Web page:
BOLLYKY: Great. I have a million questions. I find trust and this body of research fascinating. But I am being selfish by not turning it over to members of the audience to get a chance to ask some questions. So, I would ask that you do that, you identify yourself when you ask a question, and you keep that question short and make it sound like a question. So please, let’s start with Chris Collins.

 

CHRIS COLLINS: Hi, thank you very much. My name is Chris Collins. I’m with Friends of the Global Fight Against AIDS, TB, and Malaria. It’s fascinating research. Thank you for this. I wanted to ask: what then are implications for U.S. global health investment? What do we need to do through our global health programming that can get at this trust factor? Thank you.

 

LEVI: Well, part of it is, you know, making commitments and keeping them to others—since it’s global, and it is a global problem—to other parts of the world. I mean, I can see why there was a loss of trust and confidence in the United States and its commitments early on in the pandemic, when so much of the purchasing of the vaccines and other things were done by the United States in a way that really excluded even some of our closest friends like Australia, let alone some of the countries that were going to be most needy, because of poor health facilities, of vaccines and other kinds of material. So, I think we need to, governments need to make clear their commitments and honor them, and that was not the case, particularly early on in the pandemic.

 

BOLLYKY: Michael?

 

PETERSEN: Yeah, if I can add to that, or sort of take that a slightly different way, then I think one important thing is also to perch authority offices for certain ideas. And I think political scientists, especially the political scientists in like behavioral research, have been promoting the idea of citizens as not really being capable of much rational thinking. They don’t really know much about politics, they are really not reasonable, but are just influenced by emotions. I think behavioral economics have been pushing the same kind of portrayal of citizens. They are lazy. They constantly need to be nudged, they cannot really think for themselves. And I think those kind of images of the citizens are doing more harm than good in public offices because it motivates public officials to not really tell the complex truth and the unpleasant truth. And I think essentially a commitment to being transparent about the good, the good news and the bad news, to reveal the complexity of the decisions that you are facing as a public authority—I think those things are critical. So, I think we need—so one of the things, at least, that I’ve been mostly concerned about whenever I’ve seen that pop up is this idea of the panic prone public, and I see it pop up all the time in government offices.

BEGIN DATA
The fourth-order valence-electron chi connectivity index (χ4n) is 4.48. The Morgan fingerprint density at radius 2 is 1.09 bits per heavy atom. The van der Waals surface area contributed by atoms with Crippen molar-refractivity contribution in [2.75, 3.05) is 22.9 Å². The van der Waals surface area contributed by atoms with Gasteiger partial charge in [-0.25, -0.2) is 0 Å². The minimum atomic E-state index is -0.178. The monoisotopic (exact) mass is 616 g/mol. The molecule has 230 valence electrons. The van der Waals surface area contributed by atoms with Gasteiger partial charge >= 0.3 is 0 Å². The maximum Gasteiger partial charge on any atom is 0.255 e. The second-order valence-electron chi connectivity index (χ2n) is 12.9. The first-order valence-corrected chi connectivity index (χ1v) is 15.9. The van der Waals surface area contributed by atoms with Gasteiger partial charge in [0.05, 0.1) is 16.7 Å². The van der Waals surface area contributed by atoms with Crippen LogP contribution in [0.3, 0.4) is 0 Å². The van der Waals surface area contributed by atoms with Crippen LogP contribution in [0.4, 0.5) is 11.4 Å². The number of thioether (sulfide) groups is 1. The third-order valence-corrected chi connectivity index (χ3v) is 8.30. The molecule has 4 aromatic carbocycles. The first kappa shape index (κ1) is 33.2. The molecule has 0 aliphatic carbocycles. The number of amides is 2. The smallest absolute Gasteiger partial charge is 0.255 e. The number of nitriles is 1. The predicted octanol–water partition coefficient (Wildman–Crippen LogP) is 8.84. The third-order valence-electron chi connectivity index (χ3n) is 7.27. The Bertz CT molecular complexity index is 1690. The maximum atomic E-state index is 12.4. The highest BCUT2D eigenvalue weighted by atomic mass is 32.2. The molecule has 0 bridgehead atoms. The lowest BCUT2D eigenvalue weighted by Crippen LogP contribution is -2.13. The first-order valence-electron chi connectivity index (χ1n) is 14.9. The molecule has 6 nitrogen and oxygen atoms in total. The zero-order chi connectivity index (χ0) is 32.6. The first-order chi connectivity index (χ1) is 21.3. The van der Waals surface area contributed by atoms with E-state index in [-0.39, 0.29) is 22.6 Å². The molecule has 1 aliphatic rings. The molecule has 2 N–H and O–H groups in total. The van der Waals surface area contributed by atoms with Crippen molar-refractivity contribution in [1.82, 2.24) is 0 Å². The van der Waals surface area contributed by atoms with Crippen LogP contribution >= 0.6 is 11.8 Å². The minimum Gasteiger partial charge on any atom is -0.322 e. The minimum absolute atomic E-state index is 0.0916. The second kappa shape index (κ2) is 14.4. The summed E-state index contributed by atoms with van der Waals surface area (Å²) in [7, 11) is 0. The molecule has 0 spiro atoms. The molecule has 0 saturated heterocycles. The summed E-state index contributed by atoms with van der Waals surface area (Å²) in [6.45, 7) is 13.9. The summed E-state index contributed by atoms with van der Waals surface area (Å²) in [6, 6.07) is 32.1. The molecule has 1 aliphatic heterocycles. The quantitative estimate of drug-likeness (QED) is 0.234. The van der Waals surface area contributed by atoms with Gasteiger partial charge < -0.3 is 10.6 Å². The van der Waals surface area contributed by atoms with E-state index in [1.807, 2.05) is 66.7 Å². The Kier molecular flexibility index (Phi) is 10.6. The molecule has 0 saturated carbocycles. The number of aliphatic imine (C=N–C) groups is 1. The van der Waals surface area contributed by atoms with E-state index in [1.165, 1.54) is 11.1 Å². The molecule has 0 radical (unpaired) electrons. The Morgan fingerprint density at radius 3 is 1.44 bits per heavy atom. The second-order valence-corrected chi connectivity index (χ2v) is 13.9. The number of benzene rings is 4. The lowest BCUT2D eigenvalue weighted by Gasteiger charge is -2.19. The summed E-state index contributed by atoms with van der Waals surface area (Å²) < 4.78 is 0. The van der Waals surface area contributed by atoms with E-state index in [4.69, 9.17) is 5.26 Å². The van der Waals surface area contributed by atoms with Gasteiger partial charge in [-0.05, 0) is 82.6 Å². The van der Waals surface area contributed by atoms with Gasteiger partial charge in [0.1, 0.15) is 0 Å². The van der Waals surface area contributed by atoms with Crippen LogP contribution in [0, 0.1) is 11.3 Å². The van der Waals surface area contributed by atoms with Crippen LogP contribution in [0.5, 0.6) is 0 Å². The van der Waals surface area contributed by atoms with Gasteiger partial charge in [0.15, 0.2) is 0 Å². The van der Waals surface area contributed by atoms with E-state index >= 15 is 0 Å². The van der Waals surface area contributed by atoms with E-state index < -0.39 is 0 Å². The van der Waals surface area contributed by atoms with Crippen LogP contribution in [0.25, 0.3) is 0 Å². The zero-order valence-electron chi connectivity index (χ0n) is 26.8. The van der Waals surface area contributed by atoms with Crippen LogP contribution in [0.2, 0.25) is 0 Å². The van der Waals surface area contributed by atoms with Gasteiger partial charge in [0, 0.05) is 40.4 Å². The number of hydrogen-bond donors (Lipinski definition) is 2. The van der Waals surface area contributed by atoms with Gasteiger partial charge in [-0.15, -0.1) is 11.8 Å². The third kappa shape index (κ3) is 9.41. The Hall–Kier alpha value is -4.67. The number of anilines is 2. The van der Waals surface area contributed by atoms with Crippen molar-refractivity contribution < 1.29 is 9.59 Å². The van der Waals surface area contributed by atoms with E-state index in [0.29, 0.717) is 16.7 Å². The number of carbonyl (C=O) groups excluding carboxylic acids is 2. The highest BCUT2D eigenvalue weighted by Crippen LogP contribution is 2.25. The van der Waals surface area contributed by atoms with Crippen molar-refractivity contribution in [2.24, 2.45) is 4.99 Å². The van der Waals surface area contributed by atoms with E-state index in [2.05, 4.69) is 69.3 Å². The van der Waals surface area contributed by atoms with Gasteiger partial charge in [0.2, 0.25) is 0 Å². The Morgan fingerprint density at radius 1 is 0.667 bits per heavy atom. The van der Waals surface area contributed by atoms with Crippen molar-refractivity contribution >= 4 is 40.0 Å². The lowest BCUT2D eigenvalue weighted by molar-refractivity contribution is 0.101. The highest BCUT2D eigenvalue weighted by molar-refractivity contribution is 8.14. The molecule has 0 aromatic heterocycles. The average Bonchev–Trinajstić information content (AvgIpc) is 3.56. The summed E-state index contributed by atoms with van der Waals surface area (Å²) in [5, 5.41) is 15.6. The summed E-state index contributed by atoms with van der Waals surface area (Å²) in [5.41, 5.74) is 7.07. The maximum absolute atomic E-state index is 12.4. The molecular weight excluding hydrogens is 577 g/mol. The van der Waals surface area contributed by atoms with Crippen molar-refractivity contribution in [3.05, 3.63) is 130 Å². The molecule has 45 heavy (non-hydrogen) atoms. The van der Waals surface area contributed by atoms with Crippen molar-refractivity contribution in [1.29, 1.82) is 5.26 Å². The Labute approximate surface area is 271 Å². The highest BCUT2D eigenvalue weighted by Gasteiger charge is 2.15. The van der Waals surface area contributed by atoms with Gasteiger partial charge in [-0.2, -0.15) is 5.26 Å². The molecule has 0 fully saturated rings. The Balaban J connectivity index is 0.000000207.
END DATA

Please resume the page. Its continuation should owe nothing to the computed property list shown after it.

BOLLYKY: Great. So, we have two questions in the queue. I should have said this from the outset. My colleague Julissa was nice enough to put the instruction in the chat. Please do press the raise hand function on the bottom of your screen there to ask a question. And with that, I will turn to our next questioner, Ambassador Rowe.